A "classic" ranging system used since the 1960s uses radar to time a radio signal's travel to a target (in this case, the rocket) and back. This technique is accurate to approximately 1%. The accuracy of this technique is limited by the need to create a sharp "pulse" of radio so that the start of the signal can be accurately defined. There are both practical and theoretical limits to the sharpness of the pulse. In addition, the timing of the signals often introduced inaccuracies of its own until the introduction of high precision clocks.
In MISTRAM, this was avoided by broadcasting a continuous signal. The basic system used a ground station located down range from the launch site (at Valkaria, Florida and Eleuthera Island, Bahamas) and a transponder on the vehicle. The tracking station transmitted an X-band carrier signal which the transponder responded to by re-broadcasting it on another (shifted) frequency. By slowly changing the frequency of the carrier broadcast from the station and comparing this with the phase of the signal being returned, ground control could measure the distance to the vehicle very accurately. Even with the analog circuitry used, MISTRAM was accurate to less than 1 km at the distance of the moon.
To meet more stringent ballistic missile test requirements, several systems were designed, procured and added to the US Air Force Eastern Range's instrumentation in the 1950s and 1960s. The AZUSA continuous wave tracking system was added to the Cape in the mid-1950s and Grand Bahama in the early 1960s. The AN/FPS-16 radar system was introduced at the Cape, Grand Bahama, San Salvador, Ascension and East Grand Bahama Island between 1958 and 1961. In the early 1960s, the MISTRAM (Missile Trajectory Measurement) system was installed at Valkaria, Florida and Eleuthera island in the Bahamas to support Minuteman missile flights.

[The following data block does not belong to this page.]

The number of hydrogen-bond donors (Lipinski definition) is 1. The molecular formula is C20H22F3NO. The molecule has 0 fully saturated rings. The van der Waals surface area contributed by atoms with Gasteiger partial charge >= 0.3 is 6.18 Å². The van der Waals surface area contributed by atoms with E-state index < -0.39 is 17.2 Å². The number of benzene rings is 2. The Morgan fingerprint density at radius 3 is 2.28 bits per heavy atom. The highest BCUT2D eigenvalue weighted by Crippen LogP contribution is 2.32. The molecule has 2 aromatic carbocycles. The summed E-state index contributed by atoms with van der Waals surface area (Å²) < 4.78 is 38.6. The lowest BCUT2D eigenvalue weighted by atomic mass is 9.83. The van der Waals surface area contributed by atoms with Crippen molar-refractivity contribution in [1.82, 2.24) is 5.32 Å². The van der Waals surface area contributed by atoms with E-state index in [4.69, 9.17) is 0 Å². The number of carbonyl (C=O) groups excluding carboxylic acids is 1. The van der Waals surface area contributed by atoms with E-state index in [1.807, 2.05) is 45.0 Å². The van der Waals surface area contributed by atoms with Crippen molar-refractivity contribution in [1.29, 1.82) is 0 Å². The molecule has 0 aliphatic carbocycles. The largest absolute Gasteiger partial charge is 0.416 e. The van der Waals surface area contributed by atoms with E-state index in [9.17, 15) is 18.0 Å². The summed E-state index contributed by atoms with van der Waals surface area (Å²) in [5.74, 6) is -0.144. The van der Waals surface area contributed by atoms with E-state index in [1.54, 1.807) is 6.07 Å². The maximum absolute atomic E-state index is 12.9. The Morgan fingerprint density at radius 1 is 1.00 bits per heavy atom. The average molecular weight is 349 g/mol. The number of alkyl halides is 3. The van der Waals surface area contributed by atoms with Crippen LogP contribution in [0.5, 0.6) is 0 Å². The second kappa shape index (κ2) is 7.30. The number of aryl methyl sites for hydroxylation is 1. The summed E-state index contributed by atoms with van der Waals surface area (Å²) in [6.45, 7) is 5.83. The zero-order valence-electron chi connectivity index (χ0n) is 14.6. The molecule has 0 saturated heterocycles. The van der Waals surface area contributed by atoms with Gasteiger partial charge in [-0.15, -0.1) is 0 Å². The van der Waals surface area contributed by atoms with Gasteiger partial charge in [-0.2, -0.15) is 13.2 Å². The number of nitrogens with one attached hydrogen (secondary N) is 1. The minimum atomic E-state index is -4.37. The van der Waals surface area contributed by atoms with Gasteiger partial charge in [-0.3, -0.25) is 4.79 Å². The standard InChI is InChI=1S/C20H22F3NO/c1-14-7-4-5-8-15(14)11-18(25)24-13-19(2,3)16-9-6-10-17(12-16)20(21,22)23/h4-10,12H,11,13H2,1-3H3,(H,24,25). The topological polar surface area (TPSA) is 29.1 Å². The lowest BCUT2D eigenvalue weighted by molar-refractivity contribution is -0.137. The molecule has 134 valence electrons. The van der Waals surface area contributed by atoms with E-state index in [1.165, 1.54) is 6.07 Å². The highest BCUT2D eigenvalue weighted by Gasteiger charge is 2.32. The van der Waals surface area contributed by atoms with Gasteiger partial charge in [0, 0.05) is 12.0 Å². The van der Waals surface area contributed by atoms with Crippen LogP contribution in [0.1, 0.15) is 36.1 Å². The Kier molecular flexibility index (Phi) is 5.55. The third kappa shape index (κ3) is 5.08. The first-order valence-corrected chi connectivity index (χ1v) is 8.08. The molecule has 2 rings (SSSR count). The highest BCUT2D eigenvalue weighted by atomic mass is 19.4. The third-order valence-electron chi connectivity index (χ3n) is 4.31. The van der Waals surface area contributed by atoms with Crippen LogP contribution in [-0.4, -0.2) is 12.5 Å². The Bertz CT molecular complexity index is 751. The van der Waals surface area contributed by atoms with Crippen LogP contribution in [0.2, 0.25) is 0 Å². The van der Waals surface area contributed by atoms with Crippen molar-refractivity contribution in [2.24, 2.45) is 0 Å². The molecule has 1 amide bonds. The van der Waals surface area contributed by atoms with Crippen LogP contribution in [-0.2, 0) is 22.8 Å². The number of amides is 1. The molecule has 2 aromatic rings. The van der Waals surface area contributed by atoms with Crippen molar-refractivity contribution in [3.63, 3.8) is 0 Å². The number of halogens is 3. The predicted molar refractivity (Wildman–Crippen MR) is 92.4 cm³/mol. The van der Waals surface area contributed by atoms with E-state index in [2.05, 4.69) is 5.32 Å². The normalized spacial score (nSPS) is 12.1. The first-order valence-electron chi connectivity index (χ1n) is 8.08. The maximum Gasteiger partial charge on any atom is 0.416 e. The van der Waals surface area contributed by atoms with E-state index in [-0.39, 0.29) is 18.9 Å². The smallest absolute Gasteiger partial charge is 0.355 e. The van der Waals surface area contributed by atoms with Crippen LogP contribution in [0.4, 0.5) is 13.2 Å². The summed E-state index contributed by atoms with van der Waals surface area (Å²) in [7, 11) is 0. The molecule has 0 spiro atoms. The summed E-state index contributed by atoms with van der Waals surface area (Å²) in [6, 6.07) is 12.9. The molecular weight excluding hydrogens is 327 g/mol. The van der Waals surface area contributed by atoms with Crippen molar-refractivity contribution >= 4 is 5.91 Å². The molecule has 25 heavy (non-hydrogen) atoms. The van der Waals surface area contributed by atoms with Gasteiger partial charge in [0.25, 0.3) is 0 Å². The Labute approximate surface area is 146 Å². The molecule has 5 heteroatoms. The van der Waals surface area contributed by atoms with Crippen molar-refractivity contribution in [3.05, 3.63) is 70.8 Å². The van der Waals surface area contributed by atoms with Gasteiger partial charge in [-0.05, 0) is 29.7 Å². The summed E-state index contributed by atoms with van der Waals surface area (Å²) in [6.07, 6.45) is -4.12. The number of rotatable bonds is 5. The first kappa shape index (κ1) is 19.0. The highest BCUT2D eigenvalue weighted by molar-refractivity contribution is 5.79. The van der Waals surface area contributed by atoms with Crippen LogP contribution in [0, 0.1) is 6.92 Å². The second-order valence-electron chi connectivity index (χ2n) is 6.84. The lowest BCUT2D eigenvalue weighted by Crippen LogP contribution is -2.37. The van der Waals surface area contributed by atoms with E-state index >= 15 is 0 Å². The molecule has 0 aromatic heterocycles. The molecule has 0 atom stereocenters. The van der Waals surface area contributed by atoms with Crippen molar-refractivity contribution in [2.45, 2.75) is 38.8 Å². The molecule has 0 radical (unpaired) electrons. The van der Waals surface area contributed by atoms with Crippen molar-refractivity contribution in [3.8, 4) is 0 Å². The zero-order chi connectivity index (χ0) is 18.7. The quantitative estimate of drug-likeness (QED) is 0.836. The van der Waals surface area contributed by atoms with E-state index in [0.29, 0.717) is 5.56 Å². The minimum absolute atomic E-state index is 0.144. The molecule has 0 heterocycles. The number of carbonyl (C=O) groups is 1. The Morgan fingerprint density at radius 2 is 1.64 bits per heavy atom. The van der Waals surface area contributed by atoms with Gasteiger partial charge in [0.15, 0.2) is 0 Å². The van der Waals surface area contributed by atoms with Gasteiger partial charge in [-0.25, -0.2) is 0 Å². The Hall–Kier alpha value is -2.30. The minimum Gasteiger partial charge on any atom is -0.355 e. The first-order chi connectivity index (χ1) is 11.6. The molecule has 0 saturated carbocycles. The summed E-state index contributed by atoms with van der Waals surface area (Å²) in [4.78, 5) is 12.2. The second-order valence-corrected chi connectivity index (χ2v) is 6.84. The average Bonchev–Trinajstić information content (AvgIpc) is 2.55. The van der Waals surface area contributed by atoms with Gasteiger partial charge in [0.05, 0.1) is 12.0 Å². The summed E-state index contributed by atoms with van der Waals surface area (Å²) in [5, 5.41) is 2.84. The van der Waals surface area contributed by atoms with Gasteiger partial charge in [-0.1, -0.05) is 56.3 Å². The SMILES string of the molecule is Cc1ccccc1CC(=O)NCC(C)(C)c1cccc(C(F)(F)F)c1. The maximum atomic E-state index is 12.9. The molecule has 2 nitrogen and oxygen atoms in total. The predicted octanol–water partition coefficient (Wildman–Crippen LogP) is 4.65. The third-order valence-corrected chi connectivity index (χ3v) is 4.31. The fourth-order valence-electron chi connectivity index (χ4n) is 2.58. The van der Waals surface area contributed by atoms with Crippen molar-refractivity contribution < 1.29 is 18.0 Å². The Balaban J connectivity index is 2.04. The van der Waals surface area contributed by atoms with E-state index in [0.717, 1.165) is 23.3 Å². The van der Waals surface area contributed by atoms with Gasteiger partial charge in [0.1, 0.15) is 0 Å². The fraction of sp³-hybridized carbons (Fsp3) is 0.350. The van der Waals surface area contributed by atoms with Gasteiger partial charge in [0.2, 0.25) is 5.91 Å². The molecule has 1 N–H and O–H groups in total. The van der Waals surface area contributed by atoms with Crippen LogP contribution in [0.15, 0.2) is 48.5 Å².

Principles of operation
MISTRAM is a sophisticated interferometer system consisting of a group of five receiving stations arranged in an L shape. Baselines are 10,000 ft (3,000 m). and 100,000 ft (30,000 m). The central stations contains a simple tracking antenna. The distance from the central station to the furthest remote station is approximately 100,000 ft (30,000 m). Antennas at the central station and the four remote stations follow the flight of a missile and receive signals from its radio beacon.